The Russian President proposed again introducing a moratorium on medium-range ground-based missiles deployment in Europe. Berlin shares NATO’s assessment, according to which Putin’s INFT initiatives are not credible.
Russian President Vladimir Putin called on NATO countries to abandon ground-based intermediate and shorter-range missiles deployment in Europe. The head of Kremlin proposed introducing a moratorium on such types of weapons deployment a year ago, the dpa agency noted. Russia reaffirmed its readiness for the above and called on NATO countries to consider the possibility of a retaliatory moratorium, Putin said on Monday, October 26, in Moscow. At the same time, Kremlin press secretary Dmitry Peskov called Putin’s current proposal being “a new initiative of the president.”
Putin pointed to “unrelenting tension along the Russia-NATO line” in the context of the INF Treaty termination, which poses a “threat to European security.” Under these conditions, “vigorous efforts are needed to reduce the trust deficit,” according to Monday’s Kremlin’s press service statement. The moratorium could reduce the risks “stemming from misunderstandings and disagreements in the field of missile weapons.”
Particularly, Russia demands a guarantee that Aegis Ashore complexes with Mk-41 launchers will not be deployed at NATO and US bases in Europe. In response, Russia promises not to deploy 9M729 missiles in the European part of the country, including the Kaliningrad region. To remove mutual concerns, Putin proposed mutual verification measures, the purpose of which “would be to confirm the absence of ground-based INF Treaty on the targets covered by the agreements, as well as weapons, on the characteristics and classification of which the parties could not agree on (the Russian 9M729 missile).”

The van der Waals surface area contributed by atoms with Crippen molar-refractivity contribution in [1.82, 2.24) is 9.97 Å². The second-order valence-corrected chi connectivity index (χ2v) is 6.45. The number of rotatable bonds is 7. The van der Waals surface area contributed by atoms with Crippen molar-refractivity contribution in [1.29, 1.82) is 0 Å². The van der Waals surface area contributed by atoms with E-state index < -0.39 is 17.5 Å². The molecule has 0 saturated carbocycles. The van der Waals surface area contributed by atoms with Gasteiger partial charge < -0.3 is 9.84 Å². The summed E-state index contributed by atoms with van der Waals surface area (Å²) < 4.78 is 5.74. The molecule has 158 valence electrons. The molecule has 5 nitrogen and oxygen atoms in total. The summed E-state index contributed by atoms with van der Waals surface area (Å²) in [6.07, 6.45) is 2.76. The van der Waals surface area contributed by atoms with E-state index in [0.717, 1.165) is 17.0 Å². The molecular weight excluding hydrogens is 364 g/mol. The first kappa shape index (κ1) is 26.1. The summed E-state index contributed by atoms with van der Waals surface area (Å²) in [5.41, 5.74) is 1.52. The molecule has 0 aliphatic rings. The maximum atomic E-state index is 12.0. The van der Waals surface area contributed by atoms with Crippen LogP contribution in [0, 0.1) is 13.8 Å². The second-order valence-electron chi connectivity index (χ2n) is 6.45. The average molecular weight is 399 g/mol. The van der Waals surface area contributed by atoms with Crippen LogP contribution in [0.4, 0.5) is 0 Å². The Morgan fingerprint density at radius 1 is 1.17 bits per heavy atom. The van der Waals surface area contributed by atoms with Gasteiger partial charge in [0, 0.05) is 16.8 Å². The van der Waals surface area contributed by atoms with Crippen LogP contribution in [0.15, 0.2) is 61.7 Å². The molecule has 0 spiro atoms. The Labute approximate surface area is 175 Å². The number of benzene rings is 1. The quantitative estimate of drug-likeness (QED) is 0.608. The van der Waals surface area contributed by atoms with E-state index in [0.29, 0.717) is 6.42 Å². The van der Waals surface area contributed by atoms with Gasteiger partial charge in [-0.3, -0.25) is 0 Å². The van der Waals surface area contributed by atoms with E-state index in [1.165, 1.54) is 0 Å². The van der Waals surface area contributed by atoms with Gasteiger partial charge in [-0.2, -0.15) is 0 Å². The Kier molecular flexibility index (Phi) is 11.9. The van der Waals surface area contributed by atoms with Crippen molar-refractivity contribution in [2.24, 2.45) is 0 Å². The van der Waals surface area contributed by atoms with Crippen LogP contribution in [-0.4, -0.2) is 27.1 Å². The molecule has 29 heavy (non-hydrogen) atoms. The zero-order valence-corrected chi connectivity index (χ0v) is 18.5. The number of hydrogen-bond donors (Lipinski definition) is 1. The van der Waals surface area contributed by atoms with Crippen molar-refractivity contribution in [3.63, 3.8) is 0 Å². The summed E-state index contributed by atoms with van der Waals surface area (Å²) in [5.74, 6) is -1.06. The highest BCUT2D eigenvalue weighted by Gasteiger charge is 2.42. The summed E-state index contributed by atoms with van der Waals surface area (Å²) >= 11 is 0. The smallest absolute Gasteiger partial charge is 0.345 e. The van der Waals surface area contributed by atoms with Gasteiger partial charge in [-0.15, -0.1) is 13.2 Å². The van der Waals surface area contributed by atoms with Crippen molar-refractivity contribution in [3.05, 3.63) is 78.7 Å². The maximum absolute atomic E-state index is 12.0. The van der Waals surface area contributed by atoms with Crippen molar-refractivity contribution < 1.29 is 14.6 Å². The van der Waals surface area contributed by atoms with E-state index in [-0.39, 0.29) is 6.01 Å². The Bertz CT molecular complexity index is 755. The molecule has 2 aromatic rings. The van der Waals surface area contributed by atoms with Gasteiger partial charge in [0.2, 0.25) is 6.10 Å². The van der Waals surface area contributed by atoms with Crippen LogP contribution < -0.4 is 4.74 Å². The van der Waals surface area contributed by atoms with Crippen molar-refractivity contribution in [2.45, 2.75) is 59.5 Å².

Germany does not trust Putin’s initiative
On Monday the German Foreign Ministry commented on Putin’s new proposals. “We are familiar with the Russian president statement. This is not something new to us: Russia has already announced such a moratorium several times in the past. NATO Secretary General Stoltenberg spoke about last year,” German Foreign Ministry spokesman Andrea Sasse said. According to, since Russia itself withdrew from the INF Treaty, the NATO Secretary General said that the moratorium or Russia’s refusal to deploy missiles does not inspire confidence. “We share this assessment,” Sasse told reporters in Berlin.
United States and Russia withdrawal from the INF Treaty
The United States and Russia completed withdrawing from the INF Treaty in August 2019. The reason for agreement termination was Russia developing the 9M729 missile (SSC-8 according to the classification of the North Atlantic Alliance), capable of flying more than 500 kilometers. Washington and the North Atlantic Alliance believe that Moscow has thereby violated the treaty. Russia recognizes the missile existence but claims it does not violate the INF Treaty.
This agreement was signed in 1987 by the General Secretary of the CPSU Central Committee Mikhail Gorbachev and the US President Ronald Reagan. Intermediate and shorter-range missiles pose the greatest threat to the world, since they are capable of reaching a target within a few minutes and leave the enemy no chance to prepare for a strike and repel it.
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